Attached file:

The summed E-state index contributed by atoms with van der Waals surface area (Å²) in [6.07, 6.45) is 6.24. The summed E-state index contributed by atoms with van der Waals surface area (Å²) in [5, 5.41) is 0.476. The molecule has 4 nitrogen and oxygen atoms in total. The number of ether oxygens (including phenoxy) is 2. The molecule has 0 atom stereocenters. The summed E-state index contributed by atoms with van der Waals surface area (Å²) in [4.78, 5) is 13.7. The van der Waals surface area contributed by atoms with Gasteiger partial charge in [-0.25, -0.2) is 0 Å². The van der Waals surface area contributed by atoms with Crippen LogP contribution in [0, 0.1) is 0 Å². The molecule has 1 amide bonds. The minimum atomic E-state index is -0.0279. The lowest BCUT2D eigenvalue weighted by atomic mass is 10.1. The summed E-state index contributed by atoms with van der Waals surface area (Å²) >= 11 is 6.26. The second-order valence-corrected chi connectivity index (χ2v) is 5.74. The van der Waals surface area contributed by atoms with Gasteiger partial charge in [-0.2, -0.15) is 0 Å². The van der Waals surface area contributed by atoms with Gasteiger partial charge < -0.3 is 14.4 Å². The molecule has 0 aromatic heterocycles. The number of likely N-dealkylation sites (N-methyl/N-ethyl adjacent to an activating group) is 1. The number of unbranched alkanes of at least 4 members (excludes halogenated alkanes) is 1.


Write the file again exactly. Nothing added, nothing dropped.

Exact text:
The summed E-state index contributed by atoms with van der Waals surface area (Å²) in [6.07, 6.45) is 6.24. The summed E-state index contributed by atoms with van der Waals surface area (Å²) in [5, 5.41) is 0.476. The molecule has 4 nitrogen and oxygen atoms in total. The number of ether oxygens (including phenoxy) is 2. The molecule has 0 atom stereocenters. The summed E-state index contributed by atoms with van der Waals surface area (Å²) in [4.78, 5) is 13.7. The van der Waals surface area contributed by atoms with Gasteiger partial charge in [-0.25, -0.2) is 0 Å². The van der Waals surface area contributed by atoms with Crippen LogP contribution in [0, 0.1) is 0 Å². The molecule has 1 amide bonds. The minimum atomic E-state index is -0.0279. The lowest BCUT2D eigenvalue weighted by atomic mass is 10.1. The summed E-state index contributed by atoms with van der Waals surface area (Å²) >= 11 is 6.26. The second-order valence-corrected chi connectivity index (χ2v) is 5.74. The van der Waals surface area contributed by atoms with Gasteiger partial charge in [-0.2, -0.15) is 0 Å². The van der Waals surface area contributed by atoms with Gasteiger partial charge < -0.3 is 14.4 Å². The molecule has 0 aromatic heterocycles. The number of likely N-dealkylation sites (N-methyl/N-ethyl adjacent to an activating group) is 1. The number of unbranched alkanes of at least 4 members (excludes halogenated alkanes) is 1.